How to quickly improve your work by asking for feedback

When I first started my Animation Course, I was afraid of what other people might say about the things I made. It intimidated me to show my drawings then, and even now I feel awkward about it.

I didn’t know the difference between constructive criticism and someone bashing my work, or comments by people with no artistic background saying stupid stuff.

After a while, I realized feedback and constructive criticism were not what I thought; they are just comments on how to improve my work, which relieved my fears. Because of that realization, when I got my first job, it never bothered me to have my animation or clean-ups scrutinized and commented on.

Also, when you work in a studio, you are part of a team and other people before you have done amazing work already. I found it comforting and inspiring to be in a big group of creative minds.

 

Last month, I finished my second cartoon. I watched it over and over, and something wasn’t right. I didn’t know what it was, but I wanted to improve it.

So I did the most uncomfortable thing: I asked for feedback and used it to change my work.

 

I’ll show you the feedback I got and a comparison between the first and the second versions of the cartoon.

First, I’ll go through all the revisions I made in the cartoon, the reasons behind the changes, and why they work better.

 

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The Making of “Wall of Death”

My friend was recently in a mosh pit with the other metal heads at a music festival, totally enjoying her favourite band, when she suddenly realized she was by herself. The crowd was split in half, but everybody was still enjoying the band. A bit warily, she stayed to listen and enjoy the song.

Then, the singer started a countdown.

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A genius way to learn fast for great art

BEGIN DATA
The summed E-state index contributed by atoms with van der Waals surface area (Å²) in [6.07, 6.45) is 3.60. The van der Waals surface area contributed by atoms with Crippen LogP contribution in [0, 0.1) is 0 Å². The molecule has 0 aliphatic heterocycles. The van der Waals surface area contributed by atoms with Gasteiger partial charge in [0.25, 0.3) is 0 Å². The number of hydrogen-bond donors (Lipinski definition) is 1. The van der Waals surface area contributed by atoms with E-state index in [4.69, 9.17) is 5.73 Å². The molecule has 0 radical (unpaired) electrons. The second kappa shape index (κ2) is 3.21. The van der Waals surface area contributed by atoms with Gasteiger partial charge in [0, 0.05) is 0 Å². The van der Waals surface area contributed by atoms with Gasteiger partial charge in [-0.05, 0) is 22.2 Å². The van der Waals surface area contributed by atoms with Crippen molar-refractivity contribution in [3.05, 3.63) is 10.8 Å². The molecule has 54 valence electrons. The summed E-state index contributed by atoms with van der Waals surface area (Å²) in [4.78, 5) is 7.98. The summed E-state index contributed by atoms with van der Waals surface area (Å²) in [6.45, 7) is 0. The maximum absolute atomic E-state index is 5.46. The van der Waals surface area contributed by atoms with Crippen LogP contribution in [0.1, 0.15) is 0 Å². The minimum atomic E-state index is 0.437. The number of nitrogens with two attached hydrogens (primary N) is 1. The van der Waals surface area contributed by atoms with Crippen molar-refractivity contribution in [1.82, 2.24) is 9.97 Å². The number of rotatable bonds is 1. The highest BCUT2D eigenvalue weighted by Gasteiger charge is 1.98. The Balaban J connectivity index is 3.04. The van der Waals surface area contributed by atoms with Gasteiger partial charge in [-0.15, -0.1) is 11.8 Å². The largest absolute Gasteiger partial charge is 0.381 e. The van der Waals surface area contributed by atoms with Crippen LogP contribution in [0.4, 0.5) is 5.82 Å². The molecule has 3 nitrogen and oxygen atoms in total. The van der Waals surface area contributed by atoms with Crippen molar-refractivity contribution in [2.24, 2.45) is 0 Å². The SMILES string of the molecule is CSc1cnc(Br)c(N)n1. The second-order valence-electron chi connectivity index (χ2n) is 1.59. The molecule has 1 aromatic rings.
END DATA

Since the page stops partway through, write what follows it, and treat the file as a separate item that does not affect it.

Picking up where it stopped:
Do you get ideas, start planning, and then keep on planning to the point where you create a monster project that would take you a year and a full crew to finish? Or do you overthink things to the point that you end up staring at a blank page?

 

I have binders full of ideas that are mostly unfinished because I let them become monster projects. To change that, now I’m creating very short projects that (should) take less than a week to finish.

 

 

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Learning a skill can be hard. Really small projects can make it easier.

 

Do you just pickup your Wacom tablet, open up some program and just go make a masterpiece? Or do you spend a bit of time planing your project out?

 

It doesn’t matter if the project is an epic 2 hour movie or a 3 seconds animation: you need a plan.  It can be very complex and detailed or just a quick sketch, but you need a place to start.

 

Here’s how a recent project of mine went:

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How I’m getting back my drawing skills, and why it’s going to benefit you

 

I’ve always been OK at drawing—or at least I’ve been good enough to get paid for my skills. I worked for five years doing 2D Animation and digital illustrations.

But I never mastered drawing the way I wanted to, and I could see my lack of mastery in every project I was hired to do. I felt I had to put in way more effort than I should have for the years of training I had, and I never drew at my full potential.

I could draw characters in simple poses, but as soon the poses got more complex, with perspective and foreshortening, I would struggle. If the characters were more realistic, it would take me forever to draw a simple pose.

Have you imagined what it would be like if you didn’t struggle with drawing?

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